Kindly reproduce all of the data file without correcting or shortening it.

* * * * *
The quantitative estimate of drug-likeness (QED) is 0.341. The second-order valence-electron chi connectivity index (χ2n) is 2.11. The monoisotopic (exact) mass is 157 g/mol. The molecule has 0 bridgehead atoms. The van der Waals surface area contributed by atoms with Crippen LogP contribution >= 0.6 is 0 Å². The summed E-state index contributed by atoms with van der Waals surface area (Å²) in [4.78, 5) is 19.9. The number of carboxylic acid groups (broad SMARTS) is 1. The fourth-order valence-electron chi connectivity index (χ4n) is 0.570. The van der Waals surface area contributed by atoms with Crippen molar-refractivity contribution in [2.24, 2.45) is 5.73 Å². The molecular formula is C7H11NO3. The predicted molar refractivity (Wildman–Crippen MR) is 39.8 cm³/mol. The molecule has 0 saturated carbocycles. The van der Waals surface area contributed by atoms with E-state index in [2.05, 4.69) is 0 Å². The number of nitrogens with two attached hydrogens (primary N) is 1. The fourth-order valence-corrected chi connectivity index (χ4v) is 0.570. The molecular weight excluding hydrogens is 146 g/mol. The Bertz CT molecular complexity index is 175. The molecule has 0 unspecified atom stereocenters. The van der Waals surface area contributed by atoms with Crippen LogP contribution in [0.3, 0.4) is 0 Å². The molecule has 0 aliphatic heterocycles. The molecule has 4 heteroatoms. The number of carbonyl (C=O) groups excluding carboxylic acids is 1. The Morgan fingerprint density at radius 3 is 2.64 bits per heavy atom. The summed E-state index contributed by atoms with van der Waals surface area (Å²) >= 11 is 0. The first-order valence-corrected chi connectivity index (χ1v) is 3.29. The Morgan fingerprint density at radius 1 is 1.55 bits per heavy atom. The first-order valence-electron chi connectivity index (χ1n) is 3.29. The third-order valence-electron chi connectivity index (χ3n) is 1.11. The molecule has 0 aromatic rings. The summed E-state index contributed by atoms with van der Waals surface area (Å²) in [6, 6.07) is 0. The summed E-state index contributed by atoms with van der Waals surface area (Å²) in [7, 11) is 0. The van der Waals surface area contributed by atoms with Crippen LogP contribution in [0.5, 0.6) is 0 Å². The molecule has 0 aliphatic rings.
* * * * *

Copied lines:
The quantitative estimate of drug-likeness (QED) is 0.341. The second-order valence-electron chi connectivity index (χ2n) is 2.11. The monoisotopic (exact) mass is 157 g/mol. The molecule has 0 bridgehead atoms. The van der Waals surface area contributed by atoms with Crippen LogP contribution >= 0.6 is 0 Å². The summed E-state index contributed by atoms with van der Waals surface area (Å²) in [4.78, 5) is 19.9. The number of carboxylic acid groups (broad SMARTS) is 1. The fourth-order valence-electron chi connectivity index (χ4n) is 0.570. The van der Waals surface area contributed by atoms with Crippen molar-refractivity contribution in [2.24, 2.45) is 5.73 Å². The molecular formula is C7H11NO3. The predicted molar refractivity (Wildman–Crippen MR) is 39.8 cm³/mol. The molecule has 0 saturated carbocycles. The van der Waals surface area contributed by atoms with E-state index in [2.05, 4.69) is 0 Å². The number of nitrogens with two attached hydrogens (primary N) is 1. The fourth-order valence-corrected chi connectivity index (χ4v) is 0.570. The molecular weight excluding hydrogens is 146 g/mol. The Bertz CT molecular complexity index is 175. The molecule has 0 unspecified atom stereocenters. The van der Waals surface area contributed by atoms with Crippen LogP contribution in [0.3, 0.4) is 0 Å². The molecule has 0 aliphatic heterocycles. The molecule has 4 heteroatoms. The number of carbonyl (C=O) groups excluding carboxylic acids is 1. The Morgan fingerprint density at radius 3 is 2.64 bits per heavy atom. The summed E-state index contributed by atoms with van der Waals surface area (Å²) >= 11 is 0. The first-order valence-corrected chi connectivity index (χ1v) is 3.29. The Morgan fingerprint density at radius 1 is 1.55 bits per heavy atom. The first-order valence-electron chi connectivity index (χ1n) is 3.29. The third-order valence-electron chi connectivity index (χ3n) is 1.11. The molecule has 0 aromatic rings. The summed E-state index contributed by atoms with van der Waals surface area (Å²) in [6, 6.07) is 0. The summed E-state index contributed by atoms with van der Waals surface area (Å²) in [7, 11) is 0. The van der Waals surface area contributed by atoms with Crippen LogP contribution in [0.5, 0.6) is 0 Å². The molecule has 0 aliphatic rings.